Moebius Voyage to the Bottom of the Sea TV series Seaview Submarine
the paint can (to give a sense of scale), you can see this is
a large kit. 36 inches long.
kit includes the bay underneath, the Flying Submarine, and Diving
Bell. If you remember the series, one of these was always in trouble,
and being tossed around underwater by the monster of the week.
Allen like to reuse the monster suits (to save money) so the
previous week, the same monster may have been seen on Lost in
kit is molded to perfection. Clean cut details.
tossed in some extra stuff. You can tell these guys are diehard
modelers. Included is a booklet with pictures of the large studio
model (from when it was restored), detailing the model and it's
history in the movie and TV Series. Very valuable information.
is also a flyer on how to make your kit an RC model (this refers
to a website). A flyer from Amazing Modeler, Moebius' other model
kits, and of coure the directions.
is some of the detail for the forward bridge area.
of the control panels. That's a lot of tiny detail painting.
one of the side details for the bridge. What do all those flashing
lights do anyway? :-)
has done a super job here. It's really hard to pass on this kit,
it just has way to much going for it. The biggest problem you
might run into is...where do you put it once you build it?
Make room for 3-feet of TV history !
you know? The original
movie (made two years before the TV series) starred Barbara
Eden, from I Dream of Jeannie fame.
I've mocked up the main parts. You can see it's 36 inches long.
fit the kit in the box, the sub body is split into two sections,
forward and aft.
I started with gluing parts together that I knew
I would have to putty and sand.
tailfins were first. I accidently glued them together, being in
a hurry because I was pressed for time, and forgot to add the
wires and lights for them. This meant I had to use a Dremel tool
to open up the small trenches that Moebius already molded into
Nothing a little putty and primer can't fix.
adding lighting to a kit, it's always prudent to keep checking
that the lights work as you go along. Always test them.
those two lines molded into the fins? They almost look like a
separation, where maybe they represent rudders. But they're not.
Those are seams that need to be filled. There are no rudders here.
of putty and sanding. This is done several times, until the seam
can no longer be seen.
the first version of the kit, like this one, there's a choice
on the windows. Ones that are flush, and ones that have frames
around them. I chose the one with frames. Either way, you have
to fill the seam around them once the part is glued into place.
The newest version of the kit (2016) was revised, and has the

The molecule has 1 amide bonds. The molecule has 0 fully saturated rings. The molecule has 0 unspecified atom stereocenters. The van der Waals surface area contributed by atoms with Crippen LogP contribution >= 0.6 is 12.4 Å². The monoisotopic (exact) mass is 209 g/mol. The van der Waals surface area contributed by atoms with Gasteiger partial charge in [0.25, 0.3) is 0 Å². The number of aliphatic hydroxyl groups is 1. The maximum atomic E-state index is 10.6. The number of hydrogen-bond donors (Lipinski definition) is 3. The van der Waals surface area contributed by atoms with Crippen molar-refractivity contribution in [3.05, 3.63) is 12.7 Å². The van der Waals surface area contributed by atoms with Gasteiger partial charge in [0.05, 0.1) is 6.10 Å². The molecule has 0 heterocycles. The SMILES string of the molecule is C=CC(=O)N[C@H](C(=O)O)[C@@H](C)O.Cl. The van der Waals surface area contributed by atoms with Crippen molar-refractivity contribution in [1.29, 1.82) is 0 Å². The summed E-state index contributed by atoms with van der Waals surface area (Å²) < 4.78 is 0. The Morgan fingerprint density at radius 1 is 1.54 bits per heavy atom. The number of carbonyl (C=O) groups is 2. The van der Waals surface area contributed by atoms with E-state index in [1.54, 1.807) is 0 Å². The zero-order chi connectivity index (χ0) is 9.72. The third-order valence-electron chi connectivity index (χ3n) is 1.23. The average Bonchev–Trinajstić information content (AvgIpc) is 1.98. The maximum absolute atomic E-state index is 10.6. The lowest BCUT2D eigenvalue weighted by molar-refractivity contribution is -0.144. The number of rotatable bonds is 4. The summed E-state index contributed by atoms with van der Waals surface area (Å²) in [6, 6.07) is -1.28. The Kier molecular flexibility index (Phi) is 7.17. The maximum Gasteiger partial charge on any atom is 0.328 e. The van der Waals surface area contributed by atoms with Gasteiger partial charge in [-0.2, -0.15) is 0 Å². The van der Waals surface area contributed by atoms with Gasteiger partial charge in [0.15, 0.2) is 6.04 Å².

windows molded into the hull, so - no seams ! Horray!
the tail end, and on the nose, you have to fill a small seam where
the two halves join together, on the upper decks.
models has done everything possibe to minimize any seams, and
believe me, they have saved hours of work you might have had to
do. Yes there is some sanding and putty needed, but far less than
there could have been.
are very clever at hiding seams where they can.
bay for the Flying Sub. I painted it with metallic paints. For
now it's only mocked up to test the way it fits. It will get some
interior deck gets it's first color. I chose a medium blue. I
didn't want it to be too dark since I'll be adding lights, and
I thought this would reflect the lightng better. There's a long
way to go for detail painting.
window section has been added, with the seam filled and primered.
There's still a little bit on the nose to deal
with, but the front is smooth now.
I have the lights for the comming tower installed. I initially
glued it together, then relized I couldn't get my fingers inside
to mount the LEDs, so I popped off one side. Then used putty and
primer to smooth out the seam on the other side while installing
the CA glue is dry, I will glue on the seperate side and fill
rear top fins get glued on. I used a clamp to hold it tight to
mnimize any seams, and mine seamed to have a slight bow to it,
so it needed the forceful hand to hold it while the glue dried.
also added the long wires to feed power to the end taillights.
Unfortunately, one of the LEDs does not work, but the model work
is to far along to fix it, so I'll have to live with it. I may
have sanded through the wires covering by accident? while using
putty and primer, so just one light will work now. C'est La Vie.
conning tower (sail?) is made up of 3 parts. Before gluing those
all together, I glued the top to one side, then drlled holes and
installed the LED bulbs (a green one on one side, red on the other).
then glued on the other side of the tower on, and used putty and
primer to take care of the seams.
top of the body of the submarine, I marked a spot with a black